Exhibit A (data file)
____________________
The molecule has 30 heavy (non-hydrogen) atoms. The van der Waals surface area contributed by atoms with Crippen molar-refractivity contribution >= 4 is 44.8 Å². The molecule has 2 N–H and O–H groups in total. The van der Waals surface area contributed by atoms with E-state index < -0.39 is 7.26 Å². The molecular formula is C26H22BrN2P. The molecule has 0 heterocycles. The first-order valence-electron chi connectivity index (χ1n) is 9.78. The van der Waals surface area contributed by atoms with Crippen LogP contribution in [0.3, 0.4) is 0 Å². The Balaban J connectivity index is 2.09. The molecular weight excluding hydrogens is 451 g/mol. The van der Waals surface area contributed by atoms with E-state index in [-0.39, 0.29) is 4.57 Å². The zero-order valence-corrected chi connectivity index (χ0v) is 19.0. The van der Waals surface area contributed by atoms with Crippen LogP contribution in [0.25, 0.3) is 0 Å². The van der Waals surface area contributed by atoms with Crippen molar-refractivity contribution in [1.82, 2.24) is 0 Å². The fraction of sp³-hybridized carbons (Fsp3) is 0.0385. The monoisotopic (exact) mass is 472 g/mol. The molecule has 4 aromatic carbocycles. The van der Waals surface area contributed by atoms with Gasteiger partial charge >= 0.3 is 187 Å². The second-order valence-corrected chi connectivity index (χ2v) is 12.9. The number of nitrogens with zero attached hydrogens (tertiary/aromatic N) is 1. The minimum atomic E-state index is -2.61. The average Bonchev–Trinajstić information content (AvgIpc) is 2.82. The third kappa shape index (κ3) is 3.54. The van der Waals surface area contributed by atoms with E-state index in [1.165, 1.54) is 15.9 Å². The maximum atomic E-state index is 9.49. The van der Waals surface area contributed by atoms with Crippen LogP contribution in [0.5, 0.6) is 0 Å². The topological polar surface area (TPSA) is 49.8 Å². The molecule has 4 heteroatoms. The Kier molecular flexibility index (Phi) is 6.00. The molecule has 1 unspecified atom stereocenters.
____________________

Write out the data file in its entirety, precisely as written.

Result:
The molecule has 30 heavy (non-hydrogen) atoms. The van der Waals surface area contributed by atoms with Crippen molar-refractivity contribution >= 4 is 44.8 Å². The molecule has 2 N–H and O–H groups in total. The van der Waals surface area contributed by atoms with E-state index < -0.39 is 7.26 Å². The molecular formula is C26H22BrN2P. The molecule has 0 heterocycles. The first-order valence-electron chi connectivity index (χ1n) is 9.78. The van der Waals surface area contributed by atoms with Crippen LogP contribution in [0.3, 0.4) is 0 Å². The Balaban J connectivity index is 2.09. The molecular weight excluding hydrogens is 451 g/mol. The van der Waals surface area contributed by atoms with E-state index in [-0.39, 0.29) is 4.57 Å². The zero-order valence-corrected chi connectivity index (χ0v) is 19.0. The van der Waals surface area contributed by atoms with Crippen LogP contribution in [0.25, 0.3) is 0 Å². The van der Waals surface area contributed by atoms with Crippen molar-refractivity contribution in [1.82, 2.24) is 0 Å². The fraction of sp³-hybridized carbons (Fsp3) is 0.0385. The monoisotopic (exact) mass is 472 g/mol. The molecule has 4 aromatic carbocycles. The van der Waals surface area contributed by atoms with Gasteiger partial charge >= 0.3 is 187 Å². The second-order valence-corrected chi connectivity index (χ2v) is 12.9. The number of nitrogens with zero attached hydrogens (tertiary/aromatic N) is 1. The minimum atomic E-state index is -2.61. The average Bonchev–Trinajstić information content (AvgIpc) is 2.82. The third kappa shape index (κ3) is 3.54. The van der Waals surface area contributed by atoms with E-state index in [1.165, 1.54) is 15.9 Å². The maximum atomic E-state index is 9.49. The van der Waals surface area contributed by atoms with Crippen LogP contribution in [0.5, 0.6) is 0 Å². The topological polar surface area (TPSA) is 49.8 Å². The molecule has 4 heteroatoms. The Kier molecular flexibility index (Phi) is 6.00. The molecule has 1 unspecified atom stereocenters.